Please don't kill the pennant races
Remember the old movie It Happens Every Spring? It's a 1949 comedy about baseball, or the kind of movie that baseball fans like me watch every year to get ready for opening day. You can add Pride of the Yankees and 61 to that list.
This brings us to the run-up to the opening day of today.
Like some of the scenes in the movies, the players and the owners are caught up in a fight about the business side of the game. It happens. I am not angry that both sides want to make as much money as possible. It's business, and I get it.
The current negotiations include an expansion of the post-season, from 10 to 14 teams. I hate the idea, and let me tell you why.
The 162-game season is long enough. How many post-season series are we going to play? November baseball is a travesty, especially when temperatures drop. Snowflakes and baseball don't mix.
The proposed expanded post-season format will kill the pennant race, which is one of the most unique things about baseball. A pennant race is when teams compete for the divisional title or league championship, as happened before 1969. It's a daily or nightly thing for the last 20 games of the season. I remember many a pennant race night listening to my little transistor and catching a game in Detroit, New York, or Boston. Sometimes we got lucky, and a local station would broadcast the game, and we got better sound. It makes September interesting, especially for the teams out of contention who get to knock out the pennant contenders.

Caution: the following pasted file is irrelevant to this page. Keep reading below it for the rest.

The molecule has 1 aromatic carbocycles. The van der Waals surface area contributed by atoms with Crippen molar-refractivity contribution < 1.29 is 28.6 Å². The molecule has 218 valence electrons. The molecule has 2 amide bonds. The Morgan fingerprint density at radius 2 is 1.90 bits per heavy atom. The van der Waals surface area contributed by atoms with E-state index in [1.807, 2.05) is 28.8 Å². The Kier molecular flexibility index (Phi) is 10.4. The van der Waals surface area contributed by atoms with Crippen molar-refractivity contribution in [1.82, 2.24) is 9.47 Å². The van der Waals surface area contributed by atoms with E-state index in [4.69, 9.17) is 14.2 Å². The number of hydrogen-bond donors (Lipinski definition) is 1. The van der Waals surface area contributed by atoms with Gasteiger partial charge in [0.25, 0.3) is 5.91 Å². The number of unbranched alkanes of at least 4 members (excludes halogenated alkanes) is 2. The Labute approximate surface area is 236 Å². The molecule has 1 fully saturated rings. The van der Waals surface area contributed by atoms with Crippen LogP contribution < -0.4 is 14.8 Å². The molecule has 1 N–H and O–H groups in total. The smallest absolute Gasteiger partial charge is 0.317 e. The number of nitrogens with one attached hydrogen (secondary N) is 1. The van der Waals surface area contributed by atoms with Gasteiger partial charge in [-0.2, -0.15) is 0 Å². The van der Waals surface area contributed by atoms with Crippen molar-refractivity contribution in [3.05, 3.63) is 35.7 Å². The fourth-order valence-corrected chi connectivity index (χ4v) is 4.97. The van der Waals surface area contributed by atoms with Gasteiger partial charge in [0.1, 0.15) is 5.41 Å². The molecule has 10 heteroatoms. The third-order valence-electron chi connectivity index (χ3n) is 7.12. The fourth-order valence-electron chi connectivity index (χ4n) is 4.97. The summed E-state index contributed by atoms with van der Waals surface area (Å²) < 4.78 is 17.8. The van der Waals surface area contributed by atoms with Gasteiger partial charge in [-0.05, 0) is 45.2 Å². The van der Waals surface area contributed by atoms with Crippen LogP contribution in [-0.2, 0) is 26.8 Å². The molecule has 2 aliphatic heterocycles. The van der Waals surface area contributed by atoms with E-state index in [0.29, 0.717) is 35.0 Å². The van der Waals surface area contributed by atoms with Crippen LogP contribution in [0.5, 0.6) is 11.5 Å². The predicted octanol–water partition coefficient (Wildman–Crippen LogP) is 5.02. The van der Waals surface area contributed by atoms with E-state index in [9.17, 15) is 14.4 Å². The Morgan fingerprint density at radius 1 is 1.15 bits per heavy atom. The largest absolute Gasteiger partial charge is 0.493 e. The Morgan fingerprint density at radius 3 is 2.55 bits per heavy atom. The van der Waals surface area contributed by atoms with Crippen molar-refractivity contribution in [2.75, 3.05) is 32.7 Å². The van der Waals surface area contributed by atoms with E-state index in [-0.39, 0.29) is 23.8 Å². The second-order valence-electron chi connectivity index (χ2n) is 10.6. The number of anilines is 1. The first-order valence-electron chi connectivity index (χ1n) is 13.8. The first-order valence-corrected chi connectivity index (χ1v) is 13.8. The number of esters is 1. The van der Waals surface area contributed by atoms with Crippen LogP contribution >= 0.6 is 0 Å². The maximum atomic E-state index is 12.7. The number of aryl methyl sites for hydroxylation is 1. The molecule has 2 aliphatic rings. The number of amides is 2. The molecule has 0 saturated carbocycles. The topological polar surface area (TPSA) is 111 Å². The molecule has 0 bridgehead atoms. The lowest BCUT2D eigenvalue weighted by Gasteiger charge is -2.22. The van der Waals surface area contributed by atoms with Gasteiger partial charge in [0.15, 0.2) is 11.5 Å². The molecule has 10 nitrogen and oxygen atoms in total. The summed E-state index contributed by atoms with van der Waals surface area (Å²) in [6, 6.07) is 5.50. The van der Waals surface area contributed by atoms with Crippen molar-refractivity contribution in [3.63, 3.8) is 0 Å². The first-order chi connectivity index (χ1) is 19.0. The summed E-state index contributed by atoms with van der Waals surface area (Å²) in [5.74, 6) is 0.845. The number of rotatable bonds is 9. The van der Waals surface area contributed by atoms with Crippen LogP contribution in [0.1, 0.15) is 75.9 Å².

My life is full of pennant race memories.
Back in 1967, our family was living in Wisconsin and in love with the Minnesota Twins. They had four Cuban players, and we picked up their games on some rural radio station. Later in September, the Twins, Red Sox, Tigers, and White Sox were involved in one of the greatest pennant races ever. On Friday, or the last weekend, all four teams were in the race. The White Sox dropped a double-header and were eliminated. On Sunday, the Red Sox beat the Twins, and the Angels beat the Tigers. The Red Sox won the American League (AL) pennant.
There were others. Between 1977 and 1982, the AL East title was decided on the last weekend several times. In 1964, the Phillies blew a six-game lead with 10 games left, and the Cardinals jumped in. Who can forget the Yankees and Red Sox ending up in a tie in 1978? And deciding everything in a one-game playoff at Fenway?
Why does it matter? Because it gave value to the season. None of those moments would have mattered with every team qualifying for the postseason.
Call me old-fashioned, a purist, or whatever. Please don't make the baseball season into a seeding exercise like the NBA or NHL. I like the current format with three division winners and a couple of wild card teams vying for the fourth seed.
Keep baseball as baseball. Don't give me this nonsense where 8th seeds get to play the 1st seeds in the first round of the "playoffs."
Well, here is something to think about when you are tired of Ukraine news or hearing President Biden saying the economy is better than it seems.
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Image: Pixabay, Pixabay License.